Anyway Thinking back, I thought at the time you did a great job, considering you had no work shop to work in.
    I would like to correspond with you and talk about those time/s etc.
    I am married, have three grown up daughters and live on the sunshine coast.
    Email address chriztec@bigpond.com

  • cait wildman

    Hi there. wow you all have such amazing memories. I was a worker at Wacol in late 1980’s when the Vietnamese refugees where there. Then they started coming form South America.
    Do any of you know any people who would have been there then? I’m writing a short story and some facts would be handy.

  • Sonja

    My parents and eldest sister came from Denmark in 1957. My brother was born whilst they lived at the Hostel.

  • Louis Toorenburg

    Now nearly 5 years later after leaving the first comment on your site. Mum and Dad have passed on Mum in 2007 at 83 and Dad in March last year age 89. Their 5 kids are doing well. I remember taking the shortcut, not allowed by my parent through the railway workers camp and picking up beer bottles that I used to cash in for a 1/2 penny, used to get quite a few, which I bought sweets or fireworks at the shops near the railway station. Caught the train to Goodna to go to the Catholic School (St Francis I Think) Used to also sometimes walk to Darra using the shortcut through the migrant camp, there was a back entrance gate, which used to also go past some tin shanty type huts where some aboriginals used to live. Does anyone remember those??? I can remember playing war games and we built our own huts, ours was dug out of the ground like trenches and tin placed over the top for a roof. Other nationalities children had their own huts. My baby brother 2 years old still bares the scar on his forehead from one of the battles when he was hit in the head with a rock, needed stitches. Found this picture in my dads stuff from when we arrived in Australia, was in the Courier Mail, which recorded our arrival and on the way to Wacol Hostel, hope it works https://www.facebook.com/photo.php?fbid=10153039414111800&set=t.771366799&type=3&theater

  • Hi Louis.
    I’m sorry to here the bad news.
    That’s fascinating about the aboriginal camp.
    The Facebook photo doesn’t work because the privacy isn’t set to public. If you email it to me I’ll share the photo here. (mail at neilennis dot com)
    Neil

  • Cindy

    I was there from November 1972 to probably March 1973. We did have a sink with running water.

  • Elaine

    Hi There,
    My parents Ray and June Musgrove brought my brother and i from England by plane in 1979, i was 4 at the time my brother was 7. I remember the heat, as we arrived in November of that year. We were placed into a wooden hut. I remember the canteen. I also remember we must have been there for a couple of years as they moved us from the hut to a block of brick units, which was so much better. We then moved to Inala. I would love to find out if anyone was in the camp at the same time, and if they knew my parents? As my parents passed away when i was young, not much memories as i was so young.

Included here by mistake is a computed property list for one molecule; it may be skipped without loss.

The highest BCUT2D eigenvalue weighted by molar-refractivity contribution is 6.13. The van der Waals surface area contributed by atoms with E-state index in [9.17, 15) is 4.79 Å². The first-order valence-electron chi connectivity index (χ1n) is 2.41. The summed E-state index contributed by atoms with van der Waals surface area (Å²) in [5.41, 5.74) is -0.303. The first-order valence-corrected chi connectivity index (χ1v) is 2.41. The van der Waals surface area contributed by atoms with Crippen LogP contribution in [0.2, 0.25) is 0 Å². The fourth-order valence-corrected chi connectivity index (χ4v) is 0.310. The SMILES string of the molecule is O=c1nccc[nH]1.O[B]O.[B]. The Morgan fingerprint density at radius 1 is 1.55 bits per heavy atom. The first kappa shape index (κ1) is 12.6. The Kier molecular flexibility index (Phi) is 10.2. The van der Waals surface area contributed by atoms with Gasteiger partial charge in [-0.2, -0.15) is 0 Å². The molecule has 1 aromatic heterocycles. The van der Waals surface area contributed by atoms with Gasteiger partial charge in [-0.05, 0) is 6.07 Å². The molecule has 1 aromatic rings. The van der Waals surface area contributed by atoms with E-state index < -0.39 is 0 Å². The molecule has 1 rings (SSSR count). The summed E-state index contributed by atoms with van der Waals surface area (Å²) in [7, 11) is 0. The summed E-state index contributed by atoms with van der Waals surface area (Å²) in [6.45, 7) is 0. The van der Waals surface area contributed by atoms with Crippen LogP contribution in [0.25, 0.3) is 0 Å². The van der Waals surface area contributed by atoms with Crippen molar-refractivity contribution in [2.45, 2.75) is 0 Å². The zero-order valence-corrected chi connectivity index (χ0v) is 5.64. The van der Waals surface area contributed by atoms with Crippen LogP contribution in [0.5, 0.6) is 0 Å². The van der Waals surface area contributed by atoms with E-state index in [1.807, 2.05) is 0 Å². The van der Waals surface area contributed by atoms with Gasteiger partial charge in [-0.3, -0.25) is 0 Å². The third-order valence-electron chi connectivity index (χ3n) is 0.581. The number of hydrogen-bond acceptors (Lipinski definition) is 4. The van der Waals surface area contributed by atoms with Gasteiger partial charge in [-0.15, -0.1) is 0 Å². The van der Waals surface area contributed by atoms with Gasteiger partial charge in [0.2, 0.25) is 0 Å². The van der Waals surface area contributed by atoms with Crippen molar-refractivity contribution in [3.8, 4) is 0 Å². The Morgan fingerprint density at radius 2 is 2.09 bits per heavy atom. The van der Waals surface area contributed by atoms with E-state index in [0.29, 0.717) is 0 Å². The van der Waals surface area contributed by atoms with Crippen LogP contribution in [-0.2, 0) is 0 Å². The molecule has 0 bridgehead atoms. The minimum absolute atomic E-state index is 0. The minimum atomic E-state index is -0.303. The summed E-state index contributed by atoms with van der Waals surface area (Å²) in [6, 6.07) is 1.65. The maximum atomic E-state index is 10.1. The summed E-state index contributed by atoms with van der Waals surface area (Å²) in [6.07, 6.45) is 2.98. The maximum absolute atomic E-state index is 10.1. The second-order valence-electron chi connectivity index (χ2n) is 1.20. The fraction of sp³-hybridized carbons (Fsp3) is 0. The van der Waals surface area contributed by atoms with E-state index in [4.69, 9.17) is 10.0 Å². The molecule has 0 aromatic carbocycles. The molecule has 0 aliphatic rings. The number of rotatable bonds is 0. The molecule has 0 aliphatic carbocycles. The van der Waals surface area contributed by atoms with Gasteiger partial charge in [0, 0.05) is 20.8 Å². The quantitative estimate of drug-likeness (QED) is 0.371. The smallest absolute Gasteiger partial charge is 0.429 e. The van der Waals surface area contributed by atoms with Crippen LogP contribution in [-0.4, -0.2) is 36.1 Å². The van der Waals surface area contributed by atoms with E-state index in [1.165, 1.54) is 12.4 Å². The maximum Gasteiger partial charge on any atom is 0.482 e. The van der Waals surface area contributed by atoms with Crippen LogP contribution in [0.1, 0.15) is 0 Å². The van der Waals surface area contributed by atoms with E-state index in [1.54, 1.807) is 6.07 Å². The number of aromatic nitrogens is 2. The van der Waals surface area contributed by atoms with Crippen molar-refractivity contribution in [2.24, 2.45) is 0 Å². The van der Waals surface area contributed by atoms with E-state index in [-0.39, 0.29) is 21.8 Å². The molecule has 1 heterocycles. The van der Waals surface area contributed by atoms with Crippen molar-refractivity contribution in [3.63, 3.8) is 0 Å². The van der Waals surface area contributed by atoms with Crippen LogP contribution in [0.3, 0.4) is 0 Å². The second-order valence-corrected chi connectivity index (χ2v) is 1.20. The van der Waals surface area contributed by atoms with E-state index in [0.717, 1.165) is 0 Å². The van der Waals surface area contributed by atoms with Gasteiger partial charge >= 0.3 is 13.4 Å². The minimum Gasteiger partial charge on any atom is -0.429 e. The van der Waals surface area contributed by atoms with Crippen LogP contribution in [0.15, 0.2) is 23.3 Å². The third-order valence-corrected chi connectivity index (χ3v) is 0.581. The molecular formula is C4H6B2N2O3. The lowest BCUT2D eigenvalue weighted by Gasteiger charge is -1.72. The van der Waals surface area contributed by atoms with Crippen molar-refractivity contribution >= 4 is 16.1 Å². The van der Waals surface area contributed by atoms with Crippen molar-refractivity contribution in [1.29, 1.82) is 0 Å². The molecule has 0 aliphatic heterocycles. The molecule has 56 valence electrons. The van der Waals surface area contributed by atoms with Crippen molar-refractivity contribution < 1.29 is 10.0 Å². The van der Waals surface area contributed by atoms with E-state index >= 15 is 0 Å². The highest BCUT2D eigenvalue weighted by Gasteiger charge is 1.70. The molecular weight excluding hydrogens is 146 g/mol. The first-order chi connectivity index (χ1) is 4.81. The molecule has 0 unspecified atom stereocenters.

• Rosemary Anita Riddle

    We came to Wacol in 1961 immigrating to Australia from England on the Strathnaver as 10 pound poms. It was the ships last voyage after which the ship was scrapped. Our journey over was not the best as our cabins where way down in the hold and it was just so.. hot. On arrival in Brisbane we likened Warcol to a concentration camp made of corrugated iron after leaving our lovely new Council house in South East London it was a backward step. Many of my friends and their families were terribly unhappy at Warcol a few went directly back to England using all they had to get back home. My family and I only stayed a couple of weeks at Warcol as we had the money to rent a house in Fairfield. I was the only one working to bring in some money at the time I was 18 years old. My dad was a bricklayer but found a job in an abattoir all he could get. My mum found a job in a rag factory ripping up rags. We felt we had been brought out to Australia under force pretences really as it was nothing like what was portrait at Australia House London. As a family we never settled in Australia and after saving up for two years so not to pay the government back! we saved enough to make another new life in New Zealand where we all live now.

  • Steve TRUDE

    Hi Louis Toorenburg,

    I remember the old tin huts at the back entrance to Wacol just set back a bit in the bush from the path which I believe went to Darra, there were others on the otherside of the railway tracks with piles of stubby beer bottles out side..me and a couple of boys from the Hostel plucked up the courage to approach the ones over the railway tracks as we believed the old swagger men who lived there had blunderbusses and would shoot us…We stayed a while and spoke to one of them who was shaving and getting ready to go into Brisbane he told us they were old railway workers huts…(we never got shot)